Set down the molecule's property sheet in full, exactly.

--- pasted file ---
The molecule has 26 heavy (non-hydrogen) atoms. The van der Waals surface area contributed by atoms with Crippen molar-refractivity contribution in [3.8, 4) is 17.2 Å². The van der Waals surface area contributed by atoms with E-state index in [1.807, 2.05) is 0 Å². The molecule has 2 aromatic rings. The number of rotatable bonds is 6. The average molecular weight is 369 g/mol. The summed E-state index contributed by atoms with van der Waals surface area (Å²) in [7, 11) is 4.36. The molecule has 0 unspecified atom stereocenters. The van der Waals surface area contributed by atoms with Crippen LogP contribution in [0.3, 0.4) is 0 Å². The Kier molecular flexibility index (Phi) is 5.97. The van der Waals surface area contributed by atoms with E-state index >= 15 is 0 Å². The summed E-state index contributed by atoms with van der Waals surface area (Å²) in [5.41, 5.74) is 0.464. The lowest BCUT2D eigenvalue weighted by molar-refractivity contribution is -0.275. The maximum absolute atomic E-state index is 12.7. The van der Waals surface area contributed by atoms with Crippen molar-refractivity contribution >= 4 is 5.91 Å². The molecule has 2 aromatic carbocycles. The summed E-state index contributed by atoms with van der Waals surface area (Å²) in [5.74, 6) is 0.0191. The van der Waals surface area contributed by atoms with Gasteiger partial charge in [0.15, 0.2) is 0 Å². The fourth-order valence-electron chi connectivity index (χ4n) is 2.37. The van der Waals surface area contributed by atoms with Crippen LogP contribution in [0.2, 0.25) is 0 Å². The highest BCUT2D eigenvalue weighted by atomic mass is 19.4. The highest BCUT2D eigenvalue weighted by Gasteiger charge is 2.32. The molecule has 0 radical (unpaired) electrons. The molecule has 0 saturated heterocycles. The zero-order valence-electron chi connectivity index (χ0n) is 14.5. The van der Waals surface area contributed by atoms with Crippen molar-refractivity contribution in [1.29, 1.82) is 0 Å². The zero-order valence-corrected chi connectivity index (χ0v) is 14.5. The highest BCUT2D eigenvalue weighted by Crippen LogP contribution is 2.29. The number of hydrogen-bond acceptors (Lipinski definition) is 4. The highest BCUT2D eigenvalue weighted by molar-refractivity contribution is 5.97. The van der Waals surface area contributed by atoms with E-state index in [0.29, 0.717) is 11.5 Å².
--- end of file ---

The molecule has 26 heavy (non-hydrogen) atoms. The van der Waals surface area contributed by atoms with Crippen molar-refractivity contribution in [3.8, 4) is 17.2 Å². The van der Waals surface area contributed by atoms with E-state index in [1.807, 2.05) is 0 Å². The molecule has 2 aromatic rings. The number of rotatable bonds is 6. The average molecular weight is 369 g/mol. The summed E-state index contributed by atoms with van der Waals surface area (Å²) in [7, 11) is 4.36. The molecule has 0 unspecified atom stereocenters. The van der Waals surface area contributed by atoms with Crippen LogP contribution in [0.3, 0.4) is 0 Å². The Kier molecular flexibility index (Phi) is 5.97. The van der Waals surface area contributed by atoms with E-state index >= 15 is 0 Å². The summed E-state index contributed by atoms with van der Waals surface area (Å²) in [5.41, 5.74) is 0.464. The lowest BCUT2D eigenvalue weighted by molar-refractivity contribution is -0.275. The maximum absolute atomic E-state index is 12.7. The van der Waals surface area contributed by atoms with Crippen molar-refractivity contribution >= 4 is 5.91 Å². The molecule has 2 aromatic carbocycles. The summed E-state index contributed by atoms with van der Waals surface area (Å²) in [5.74, 6) is 0.0191. The van der Waals surface area contributed by atoms with Gasteiger partial charge in [0.15, 0.2) is 0 Å². The fourth-order valence-electron chi connectivity index (χ4n) is 2.37. The van der Waals surface area contributed by atoms with Crippen LogP contribution in [0.2, 0.25) is 0 Å². The highest BCUT2D eigenvalue weighted by atomic mass is 19.4. The highest BCUT2D eigenvalue weighted by Gasteiger charge is 2.32. The molecule has 0 radical (unpaired) electrons. The molecule has 0 saturated heterocycles. The zero-order valence-electron chi connectivity index (χ0n) is 14.5. The van der Waals surface area contributed by atoms with Crippen molar-refractivity contribution in [1.29, 1.82) is 0 Å². The zero-order valence-corrected chi connectivity index (χ0v) is 14.5. The highest BCUT2D eigenvalue weighted by Crippen LogP contribution is 2.29. The number of hydrogen-bond acceptors (Lipinski definition) is 4. The highest BCUT2D eigenvalue weighted by molar-refractivity contribution is 5.97. The van der Waals surface area contributed by atoms with E-state index in [0.29, 0.717) is 11.5 Å².